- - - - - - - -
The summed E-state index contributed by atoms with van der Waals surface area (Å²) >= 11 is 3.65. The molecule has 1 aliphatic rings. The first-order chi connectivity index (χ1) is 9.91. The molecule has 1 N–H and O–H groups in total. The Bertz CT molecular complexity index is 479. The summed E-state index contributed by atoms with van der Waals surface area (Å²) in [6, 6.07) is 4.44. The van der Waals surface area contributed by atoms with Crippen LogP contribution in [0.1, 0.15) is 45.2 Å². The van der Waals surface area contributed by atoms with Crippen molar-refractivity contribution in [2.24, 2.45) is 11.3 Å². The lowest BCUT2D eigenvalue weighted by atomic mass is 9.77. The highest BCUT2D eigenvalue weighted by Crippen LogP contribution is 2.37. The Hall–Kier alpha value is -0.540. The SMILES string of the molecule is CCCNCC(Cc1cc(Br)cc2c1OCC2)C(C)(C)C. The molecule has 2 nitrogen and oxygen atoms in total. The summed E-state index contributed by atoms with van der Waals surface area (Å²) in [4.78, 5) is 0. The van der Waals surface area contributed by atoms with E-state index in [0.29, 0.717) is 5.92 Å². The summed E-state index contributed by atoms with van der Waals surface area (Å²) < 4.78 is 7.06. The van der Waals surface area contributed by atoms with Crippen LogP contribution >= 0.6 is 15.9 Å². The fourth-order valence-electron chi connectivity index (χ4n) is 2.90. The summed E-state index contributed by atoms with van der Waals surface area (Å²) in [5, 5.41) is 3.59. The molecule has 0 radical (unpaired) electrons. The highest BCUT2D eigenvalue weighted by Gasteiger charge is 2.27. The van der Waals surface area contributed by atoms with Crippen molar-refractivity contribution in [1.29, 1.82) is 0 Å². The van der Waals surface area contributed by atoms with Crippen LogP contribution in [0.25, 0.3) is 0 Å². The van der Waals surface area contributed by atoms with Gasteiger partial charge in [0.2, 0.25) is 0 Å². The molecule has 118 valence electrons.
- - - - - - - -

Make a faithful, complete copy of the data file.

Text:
The summed E-state index contributed by atoms with van der Waals surface area (Å²) >= 11 is 3.65. The molecule has 1 aliphatic rings. The first-order chi connectivity index (χ1) is 9.91. The molecule has 1 N–H and O–H groups in total. The Bertz CT molecular complexity index is 479. The summed E-state index contributed by atoms with van der Waals surface area (Å²) in [6, 6.07) is 4.44. The van der Waals surface area contributed by atoms with Crippen LogP contribution in [0.1, 0.15) is 45.2 Å². The van der Waals surface area contributed by atoms with Crippen molar-refractivity contribution in [2.24, 2.45) is 11.3 Å². The lowest BCUT2D eigenvalue weighted by atomic mass is 9.77. The highest BCUT2D eigenvalue weighted by Crippen LogP contribution is 2.37. The Hall–Kier alpha value is -0.540. The SMILES string of the molecule is CCCNCC(Cc1cc(Br)cc2c1OCC2)C(C)(C)C. The molecule has 2 nitrogen and oxygen atoms in total. The summed E-state index contributed by atoms with van der Waals surface area (Å²) in [4.78, 5) is 0. The van der Waals surface area contributed by atoms with E-state index in [0.29, 0.717) is 5.92 Å². The summed E-state index contributed by atoms with van der Waals surface area (Å²) < 4.78 is 7.06. The van der Waals surface area contributed by atoms with Crippen LogP contribution >= 0.6 is 15.9 Å². The fourth-order valence-electron chi connectivity index (χ4n) is 2.90. The summed E-state index contributed by atoms with van der Waals surface area (Å²) in [5, 5.41) is 3.59. The molecule has 0 radical (unpaired) electrons. The highest BCUT2D eigenvalue weighted by Gasteiger charge is 2.27. The van der Waals surface area contributed by atoms with Crippen molar-refractivity contribution in [1.29, 1.82) is 0 Å². The van der Waals surface area contributed by atoms with Crippen LogP contribution in [0.25, 0.3) is 0 Å². The van der Waals surface area contributed by atoms with Gasteiger partial charge in [0.2, 0.25) is 0 Å². The molecule has 118 valence electrons.